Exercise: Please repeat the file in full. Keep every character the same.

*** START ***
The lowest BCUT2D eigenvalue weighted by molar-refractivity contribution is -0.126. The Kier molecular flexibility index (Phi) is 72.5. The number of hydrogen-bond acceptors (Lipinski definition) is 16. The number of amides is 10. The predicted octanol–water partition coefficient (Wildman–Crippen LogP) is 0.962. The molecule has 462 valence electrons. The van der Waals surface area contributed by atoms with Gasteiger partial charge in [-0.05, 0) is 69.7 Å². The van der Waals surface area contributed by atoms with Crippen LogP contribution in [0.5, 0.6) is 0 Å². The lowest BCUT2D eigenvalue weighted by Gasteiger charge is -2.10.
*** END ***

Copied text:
The lowest BCUT2D eigenvalue weighted by molar-refractivity contribution is -0.126. The Kier molecular flexibility index (Phi) is 72.5. The number of hydrogen-bond acceptors (Lipinski definition) is 16. The number of amides is 10. The predicted octanol–water partition coefficient (Wildman–Crippen LogP) is 0.962. The molecule has 462 valence electrons. The van der Waals surface area contributed by atoms with Gasteiger partial charge in [-0.05, 0) is 69.7 Å². The van der Waals surface area contributed by atoms with Crippen LogP contribution in [0.5, 0.6) is 0 Å². The lowest BCUT2D eigenvalue weighted by Gasteiger charge is -2.10.